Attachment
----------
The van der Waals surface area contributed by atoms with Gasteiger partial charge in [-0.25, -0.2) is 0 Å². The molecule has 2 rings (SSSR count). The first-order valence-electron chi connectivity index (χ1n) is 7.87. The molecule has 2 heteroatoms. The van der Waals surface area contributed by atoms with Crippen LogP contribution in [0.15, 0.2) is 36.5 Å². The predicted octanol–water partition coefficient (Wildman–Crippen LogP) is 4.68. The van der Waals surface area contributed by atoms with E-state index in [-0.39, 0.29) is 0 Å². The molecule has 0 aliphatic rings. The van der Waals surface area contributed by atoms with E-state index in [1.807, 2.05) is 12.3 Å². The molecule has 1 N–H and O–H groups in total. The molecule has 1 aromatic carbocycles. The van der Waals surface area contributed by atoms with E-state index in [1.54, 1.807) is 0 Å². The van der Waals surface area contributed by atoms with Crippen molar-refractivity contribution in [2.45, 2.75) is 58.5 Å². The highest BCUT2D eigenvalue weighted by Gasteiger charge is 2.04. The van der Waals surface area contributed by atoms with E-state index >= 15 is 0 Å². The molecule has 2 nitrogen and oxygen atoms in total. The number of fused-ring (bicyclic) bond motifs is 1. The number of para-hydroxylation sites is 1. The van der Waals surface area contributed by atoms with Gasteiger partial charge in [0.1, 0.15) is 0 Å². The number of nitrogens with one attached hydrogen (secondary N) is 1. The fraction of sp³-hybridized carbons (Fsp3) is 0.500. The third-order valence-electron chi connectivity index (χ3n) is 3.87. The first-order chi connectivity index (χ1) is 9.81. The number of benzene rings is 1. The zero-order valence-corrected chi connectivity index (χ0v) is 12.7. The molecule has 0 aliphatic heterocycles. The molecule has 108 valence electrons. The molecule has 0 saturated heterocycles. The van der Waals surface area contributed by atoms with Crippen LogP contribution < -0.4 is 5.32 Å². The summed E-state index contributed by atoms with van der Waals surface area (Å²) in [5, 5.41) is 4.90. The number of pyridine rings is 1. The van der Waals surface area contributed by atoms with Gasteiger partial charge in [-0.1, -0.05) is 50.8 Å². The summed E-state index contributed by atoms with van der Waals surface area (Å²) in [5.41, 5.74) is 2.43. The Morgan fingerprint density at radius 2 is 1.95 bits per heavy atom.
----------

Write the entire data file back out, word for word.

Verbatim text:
The van der Waals surface area contributed by atoms with Gasteiger partial charge in [-0.25, -0.2) is 0 Å². The molecule has 2 rings (SSSR count). The first-order valence-electron chi connectivity index (χ1n) is 7.87. The molecule has 2 heteroatoms. The van der Waals surface area contributed by atoms with Crippen LogP contribution in [0.15, 0.2) is 36.5 Å². The predicted octanol–water partition coefficient (Wildman–Crippen LogP) is 4.68. The van der Waals surface area contributed by atoms with E-state index in [-0.39, 0.29) is 0 Å². The molecule has 0 aliphatic rings. The van der Waals surface area contributed by atoms with E-state index in [1.807, 2.05) is 12.3 Å². The molecule has 1 N–H and O–H groups in total. The molecule has 1 aromatic carbocycles. The van der Waals surface area contributed by atoms with E-state index in [1.54, 1.807) is 0 Å². The van der Waals surface area contributed by atoms with Crippen molar-refractivity contribution in [2.45, 2.75) is 58.5 Å². The highest BCUT2D eigenvalue weighted by Gasteiger charge is 2.04. The van der Waals surface area contributed by atoms with E-state index >= 15 is 0 Å². The molecule has 2 nitrogen and oxygen atoms in total. The number of fused-ring (bicyclic) bond motifs is 1. The number of para-hydroxylation sites is 1. The van der Waals surface area contributed by atoms with Gasteiger partial charge in [0.1, 0.15) is 0 Å². The number of nitrogens with one attached hydrogen (secondary N) is 1. The fraction of sp³-hybridized carbons (Fsp3) is 0.500. The third-order valence-electron chi connectivity index (χ3n) is 3.87. The first-order chi connectivity index (χ1) is 9.81. The number of benzene rings is 1. The zero-order valence-corrected chi connectivity index (χ0v) is 12.7. The molecule has 0 aliphatic heterocycles. The molecule has 108 valence electrons. The molecule has 0 saturated heterocycles. The van der Waals surface area contributed by atoms with Crippen LogP contribution < -0.4 is 5.32 Å². The summed E-state index contributed by atoms with van der Waals surface area (Å²) in [5, 5.41) is 4.90. The number of pyridine rings is 1. The van der Waals surface area contributed by atoms with Gasteiger partial charge in [-0.1, -0.05) is 50.8 Å². The summed E-state index contributed by atoms with van der Waals surface area (Å²) in [5.41, 5.74) is 2.43. The Morgan fingerprint density at radius 2 is 1.95 bits per heavy atom.